Do you prefer pets to people? Even, or especially, when those people are your family? Does your adoration of our furry-footed friends extend to animals big and small, the fierce and the docile, the wild and the tame?
You’re not alone.
Recent research suggests that people are twice as likely to give money to save a dog than help a dying child.
Cecil the lion is no exception. The unlawful killing of the big game animal in a Zimbabwe safari park led to worldwide condemnation.
Jimmy Kimmel, a prominent U.S. talk show host, just about cried on TV.
Cecil’s killer, a Minnesota dentist with a whiter-than-white smile, is reportedly in hiding after his identity was revealed. Dr. Walter Palmer’s Yelp review page has since been flooded with furious threats.
"Nothing in this world would give me greater pleasure than to see your head mounted on a wall, your carcass defiled, degraded and paraded as you did to Cecil and near countless other animals," wrote one person.
The death of a lion, especially one that has been killed illegally, is unwelcome and unfortunate, but is it a tragedy?
One person dies from armed conflict every minute - the number of deaths from road accidents is double that. Every day around the world an estimated 21,000 children die from the consequences of poverty -- that’s one child dying every second from hunger, preventable diseases and other related causes.
Four million newborns are dying in their first month of life and half a million women die every year from childbirth and pregnancy-related complications. Since Syria’s civil war began four years ago, more than 220,000 people have died.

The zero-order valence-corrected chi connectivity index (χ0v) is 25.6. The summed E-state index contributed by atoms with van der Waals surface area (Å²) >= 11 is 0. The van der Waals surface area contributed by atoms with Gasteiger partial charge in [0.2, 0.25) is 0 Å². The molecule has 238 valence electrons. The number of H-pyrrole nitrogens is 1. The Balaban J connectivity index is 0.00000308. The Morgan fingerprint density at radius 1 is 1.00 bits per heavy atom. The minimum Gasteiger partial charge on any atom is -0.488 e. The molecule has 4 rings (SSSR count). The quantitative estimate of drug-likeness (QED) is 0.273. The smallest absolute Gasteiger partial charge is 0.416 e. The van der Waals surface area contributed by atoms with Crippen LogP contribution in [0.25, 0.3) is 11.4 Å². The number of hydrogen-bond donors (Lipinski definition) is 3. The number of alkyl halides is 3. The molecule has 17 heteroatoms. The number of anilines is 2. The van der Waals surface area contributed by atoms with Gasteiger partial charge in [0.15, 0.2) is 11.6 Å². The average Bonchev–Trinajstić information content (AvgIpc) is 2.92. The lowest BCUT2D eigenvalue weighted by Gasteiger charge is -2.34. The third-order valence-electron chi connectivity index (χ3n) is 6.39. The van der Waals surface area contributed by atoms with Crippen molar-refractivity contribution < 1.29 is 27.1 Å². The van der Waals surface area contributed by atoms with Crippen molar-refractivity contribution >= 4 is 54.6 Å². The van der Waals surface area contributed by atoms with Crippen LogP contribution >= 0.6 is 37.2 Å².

The death of Cecil has captured the public imagination in a way that thousands of dead Syrians hasn't. Why do we care more about the death of a lion than a stampede of shootings, stabbings, gang-rapes and torture?
Is it, to use Joseph Stalin's oft-quoted phrase, that, “one death is a tragedy, one million is a statistic?”
Or is it something more?
Humans can watch news of whole families obliterated in times of war, and put the thought to one side as they go to eat dinner. But if a beloved pet dies or a partner goes off with someone else tears and recrimination can last for months.
There’s a logic to this way of thinking.
People can only cope with so much suffering, the rationale goes. We are most affected by those close to us, stories we can relate to, animals who ask nothing more of us than food and affection.
But there may be another factor at play.
It wasn’t just any old lion that died -- it was Cecil — a man among lions, distinctively maned, and the subject of an Oxford University study. A safari park official called him “an icon,” but he was more than that -- he was a celebrity.
Every year, Americans kill 360 lions -- a Cecil every day -- where are the tears for them? Where is the outrage?
Rich American tourists kill hundreds of lions each year, and it’s all legal http://t.co/cLrMsPZdzW pic.twitter.com/lUTbCzgt9q
— Washington Post (@washingtonpost) July 29, 2015
Cecil has a name. He cannot be forgotten unlike those other, nameless, lions.
Dr. Palmer, a long-time hunting enthusiast, did not regret killing a lion but he regretted killing Cecil. Speaking to the Star Tribune, Dr. Palmer said, “I had no idea that the lion I took was a known, local favorite.”
This is the heart of the problem - if you’re killed, it helps to be a celebrity, whether human or beast.
For the rest -- the three-quarters of a million black men incarcerated in the U.S, the tens of thousands of child brides in Bangladesh, the 3000 African children dying daily of malaria -- suffering goes mostly unnoted and unheard.
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